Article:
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4. Taxes on sheep, goats, etc.
•   5. Taxes on mines.
The revenue of Khorasan from these sources in 1905
was £137,713 "\cash and 21,778 tons of grain (wheat
and barley) in kind. A lame proportion of the grain
was given to pensioners and troops, leaving only 1160
tons to be sold. The fixing of the price was an affair of
much haggling, and needless to say the Government
received very little under this head. The Governor-
General through the Vizier collected about £30,000 above
the estimate. Out of this, £14,000 was paid to the Shah
and £6,000 to the Grand Vizier as pishkash. This left
£10,000 profit, to be divided between the Governor-
General and the Vizier.
But this sum represented only a percentage of the
Governor-General's profits, which were increased by :
(a) Levying a percentage. Q& all cash pensions and
mixing at least 20 per cent of earth in the grants of grain.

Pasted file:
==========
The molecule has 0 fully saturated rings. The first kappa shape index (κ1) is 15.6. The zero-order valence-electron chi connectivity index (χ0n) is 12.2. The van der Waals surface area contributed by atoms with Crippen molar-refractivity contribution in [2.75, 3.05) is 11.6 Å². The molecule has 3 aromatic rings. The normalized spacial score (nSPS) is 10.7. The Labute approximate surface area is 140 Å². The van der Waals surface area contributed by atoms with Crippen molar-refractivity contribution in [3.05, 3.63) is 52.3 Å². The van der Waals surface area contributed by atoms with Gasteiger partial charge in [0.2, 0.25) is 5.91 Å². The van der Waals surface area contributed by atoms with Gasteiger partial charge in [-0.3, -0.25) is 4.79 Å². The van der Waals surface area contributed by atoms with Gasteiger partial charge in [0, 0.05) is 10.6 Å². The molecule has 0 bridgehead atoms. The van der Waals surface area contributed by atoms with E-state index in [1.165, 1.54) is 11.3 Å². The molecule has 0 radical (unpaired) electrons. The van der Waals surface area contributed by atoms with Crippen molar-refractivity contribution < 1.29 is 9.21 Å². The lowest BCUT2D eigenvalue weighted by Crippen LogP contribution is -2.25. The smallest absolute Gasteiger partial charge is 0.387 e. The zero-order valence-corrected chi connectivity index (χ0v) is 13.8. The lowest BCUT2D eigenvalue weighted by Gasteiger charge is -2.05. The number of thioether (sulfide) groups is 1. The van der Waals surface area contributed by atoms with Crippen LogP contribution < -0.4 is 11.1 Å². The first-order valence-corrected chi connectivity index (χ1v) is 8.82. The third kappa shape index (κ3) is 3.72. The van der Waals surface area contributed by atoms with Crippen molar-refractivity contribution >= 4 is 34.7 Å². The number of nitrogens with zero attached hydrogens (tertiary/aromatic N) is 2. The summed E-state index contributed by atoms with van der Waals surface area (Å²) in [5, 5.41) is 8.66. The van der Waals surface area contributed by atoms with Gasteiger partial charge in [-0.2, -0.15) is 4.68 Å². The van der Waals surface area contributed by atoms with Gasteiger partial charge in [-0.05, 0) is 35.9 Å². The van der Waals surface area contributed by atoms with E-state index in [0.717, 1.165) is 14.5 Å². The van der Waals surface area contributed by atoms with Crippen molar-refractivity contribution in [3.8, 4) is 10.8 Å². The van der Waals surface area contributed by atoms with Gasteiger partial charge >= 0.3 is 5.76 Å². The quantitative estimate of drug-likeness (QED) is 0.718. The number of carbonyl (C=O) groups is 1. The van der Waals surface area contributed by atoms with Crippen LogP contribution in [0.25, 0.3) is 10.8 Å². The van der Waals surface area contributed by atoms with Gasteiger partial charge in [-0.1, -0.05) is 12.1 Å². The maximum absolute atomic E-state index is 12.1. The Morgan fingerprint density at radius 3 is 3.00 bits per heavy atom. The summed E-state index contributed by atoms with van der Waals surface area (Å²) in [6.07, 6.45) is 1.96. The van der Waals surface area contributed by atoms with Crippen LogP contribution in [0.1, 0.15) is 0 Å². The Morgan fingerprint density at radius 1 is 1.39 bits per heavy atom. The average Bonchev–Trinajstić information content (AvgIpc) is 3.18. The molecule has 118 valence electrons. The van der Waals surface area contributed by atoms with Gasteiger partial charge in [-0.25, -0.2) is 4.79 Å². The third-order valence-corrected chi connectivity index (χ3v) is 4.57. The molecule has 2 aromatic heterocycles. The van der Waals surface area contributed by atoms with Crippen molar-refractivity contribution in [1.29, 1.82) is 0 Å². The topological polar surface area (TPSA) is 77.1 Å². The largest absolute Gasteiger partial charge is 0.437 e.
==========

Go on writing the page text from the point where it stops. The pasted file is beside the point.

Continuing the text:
(£) Profits from "justice" referred to above.
(i) Profits from the sale of minor governorships and
other posts. It was customary to appoint a man, take
perhaps £400 from him, and then dismiss him a few
months later. His successor would pay about £200 for
the post, which he would hope to hold until the following
No RuZj or New Year's Day.
(d} Sending special officials to enquire into complaints,
real or invented. The local Governors paid large sums
to these men, which they in turn had to give to their
masters, keeping a percentage for themselves.1
(i) Windfalls, such as the death of rich men, brought
in large sums to the Governor-General and Governors,
who extorted them from the heirs.
Taxation.—Of the five kinds of taxes enumerated
above, the first is that on crops. Here the unit is the
plough, the theoretical assumption being that one plough
in three belongs to Government. But, as the plough is
assessed at one-tenth of its actual output of 6500 Ibs. of
grain, the tax levied is one-tenth and is termed Ushr.
The assessments were as a rule very old, and, although
1 Vide The Glory of the Shia World, chap, viii.